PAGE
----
For all that, Mr. Featherstone’s game is simple compared with the variations of other players.
One enthusiast, a brigadier at Sandhurst, starts from scratch. [Man of TIN Note: This suggests Peter Young?] He has invented a completely new world, divided into completely new, peaceful countries.
When these countries quarrel as they must, they have to raise armies in relation to their budgets, industrialise, build munitions factories and engage in frantic diplomatic quests for allies. All this has a direct bearing on the outcome.
The game is conducted by post, many contestants live overseas, and the rules are so fantastically complicated that they baffle even Mr. Featherstone. Realism
Another man, who plays all by himself at Exeter, is a stickler for realism. He specialised in the Russian front of the last war and has now carried the German advance as far as Stalingrad. [Man of TIN note: this must be Lionel Tarr of Bristol].
Americans have already adopted the war game for domestic use. For around £3 you can buy the “Gettysburg” kit, which comes complete with original mapboard and markers for the actual units used at this crucial stage of the American Civil War.
Individual soldiers are not used and the units can only be bought in at the time and place they really appeared. Opposing generals tick off their moves on the time-sheet divided into hours. At night a unit’s movements are restricted.
Advertisements for this “adult game” in sophisticated magazines like The New Yorker stress that “the South can win.”
It is all good clean fun and it goes to show jolly war can be. For generals.
Tabletop Generals – Daily Herald article by Jon Akass, March 21, 1961
Transcribed from the British Newspaper Archive by Mark at the Man of TIN blog. The Daily Herald ran from 1912 to 1964. The writer on the Daily Herald was Jon Akass (1933-1990) https://en.m.wikipedia.org/wiki/John_Akass
I found this a fascinating account of Don Featherstone’s early battles, admittedly at second hand through the eyes and lively pen of a Fleet Street journalist like Jon Akass.
This article was written the year before War Games was published in May 1962. Written in March 1961, when there were “only about 20 wargame enthusiasts in the country,” the next month in April 1961 appears to have been the date of the proposed War Games conference in Don’s house. Pictures of his event can be seen here at http://www.tabletoptalk.com/?p=709
Some of the names of people are left out in the article such as the Southampton Accountant as Don’s early contestant, who must be Tony Bath, featured or mentioned in War Games 1962.
Blogposted by Mark, Man of TIN blog, 1st December 2017.
All we need to do is build a time machine and head back to the morning of Thursday the 19th April 1962 and tune in or listen in to “This is the BBC Home Service …” we could have heard Donald Featherstone on the radio.
9.10: THE WAR GAME
DONALD FEATHERSTONE explains how a man of action can spend two years fighting the American Civil War in Southampton – and the South can win! He himself caused the Romans to lose the Punic War, and Napoleon to triumph at Waterloo.
Contributors / Unknown: Donald Featherstone
I doubt if a recording exists but good news (from a BBC archives email received today 1st December 2017)both scripts still exist, albeit I have been warned in variable quality, at the BBC Written Archives at Caversham. I am having copies made and if transcribable, I will discuss with John Curry whether (with suitable copyright / BBC permission) they could be reprinted in future.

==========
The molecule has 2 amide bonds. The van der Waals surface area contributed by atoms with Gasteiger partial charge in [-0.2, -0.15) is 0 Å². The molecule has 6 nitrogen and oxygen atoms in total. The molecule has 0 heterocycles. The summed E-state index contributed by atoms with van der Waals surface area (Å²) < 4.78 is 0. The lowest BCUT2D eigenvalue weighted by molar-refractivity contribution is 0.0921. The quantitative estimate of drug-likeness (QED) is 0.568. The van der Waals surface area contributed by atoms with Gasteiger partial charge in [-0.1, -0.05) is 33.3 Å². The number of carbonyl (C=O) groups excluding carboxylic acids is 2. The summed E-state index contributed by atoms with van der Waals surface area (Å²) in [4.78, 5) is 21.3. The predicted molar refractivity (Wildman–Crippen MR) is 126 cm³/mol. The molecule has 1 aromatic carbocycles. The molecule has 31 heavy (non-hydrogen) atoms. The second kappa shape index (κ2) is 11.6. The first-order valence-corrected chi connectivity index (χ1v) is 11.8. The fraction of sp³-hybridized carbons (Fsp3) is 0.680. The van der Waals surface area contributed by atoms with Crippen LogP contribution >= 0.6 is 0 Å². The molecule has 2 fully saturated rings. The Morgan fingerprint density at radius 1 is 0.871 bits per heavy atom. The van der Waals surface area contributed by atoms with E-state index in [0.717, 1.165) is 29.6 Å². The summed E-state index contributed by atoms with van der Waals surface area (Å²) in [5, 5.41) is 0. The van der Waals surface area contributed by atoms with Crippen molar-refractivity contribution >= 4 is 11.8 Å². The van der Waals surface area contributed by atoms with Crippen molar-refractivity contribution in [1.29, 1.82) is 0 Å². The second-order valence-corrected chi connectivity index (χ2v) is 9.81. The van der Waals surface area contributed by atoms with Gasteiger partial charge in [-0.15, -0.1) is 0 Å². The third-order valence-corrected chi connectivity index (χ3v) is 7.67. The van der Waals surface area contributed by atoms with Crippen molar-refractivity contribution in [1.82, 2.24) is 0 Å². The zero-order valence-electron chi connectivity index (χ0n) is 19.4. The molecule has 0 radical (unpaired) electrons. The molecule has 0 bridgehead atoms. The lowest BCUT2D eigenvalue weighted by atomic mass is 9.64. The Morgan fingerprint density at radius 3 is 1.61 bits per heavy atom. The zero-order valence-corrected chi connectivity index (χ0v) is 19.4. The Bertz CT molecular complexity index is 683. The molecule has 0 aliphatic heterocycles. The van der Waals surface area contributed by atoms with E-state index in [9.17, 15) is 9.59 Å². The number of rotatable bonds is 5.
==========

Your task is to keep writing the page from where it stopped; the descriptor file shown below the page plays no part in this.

1962 was a prolific period for Donald Featherstone. He published his first gaming book on War Games in 1962, around this time. He had also written about wargames in Tackle Model Soldiers This Way (Stanley Paul, 1963).
According to his many obituaries, he had been wargaming as an adult since the mid 1950s and organised the first U.K. wargames tournament in Southampton in 1961 with a national championship planned for 1963. He was involved with the UK side of The Wargames Digest around 1960 and set up Wargamers Newsletter in 1962. https://en.m.wikipedia.org/wiki/Donald_Featherstone_(wargamer)
A year later in 1963 Don Featherstone was on the radio again and we could have tuned in to the programme TWO OF A KIND on the BBC Home Service (Basic) on Tuesday 15th October at 9.05 am (and repeated on Thursday 17 October 1963 at 13.40). We would have heard Don as one of two speakers (hence the programme title “Two of a Kind”) on the theme of Models. The first speaker: Father’s Dolls by KATHLEEN BINNS
Playing with Soldiers by DONALD FEATHERSTONE
Introduced by presenter JACK SINGLETON.
This BBC genome website was based on old copies of the Radio Times.
I came across this BBC Radio scripts link whilst searching online for an article or interview that Donald Featherstone wrote for She Magazine (a women’s magazine) around 1962. Peter Gilder was shown the She magazine article about Don’s wargames by his wife, and the rest is gaming history …
I wonder if anyone still has that 1962 She magazine edition, if that is the correct magazine in Gilder’s memory many years later?
I asked John Curry who knows Featherstone’s books well and neither this nor the BBC scripts has not been reprinted in any of the excellent Featherstone reprints by John Curry.
Is it in some gamer’s scrapbook?
It seems rather improbable that Donald Featherstone should be writing in or be featured in a woman’s magazine like She Magazine. As a sports physiotherapist, he had written a book on Sports Injuries in 1957 and later on dance injuries, Dancing Without Danger (1970/71) but I can think of no obvious link.
I have done a quick online search. Past editions of women’s magazines from 1962 seem pretty scarce on EBay and other old magazine sites, unlike the many hoarded back issues of men’s magazines on transport, modelling and hobbies.
I have recently found an early press article or two about Featherstone which I will transcribe shortly. Donald Featherstone’s first book War Games waspublished in this period and as one of my favourite gaming books, it is good to recapture the early improvisational spirit of these games.
Blogposted by Mark, Man of TIN, 29/30 November 2017.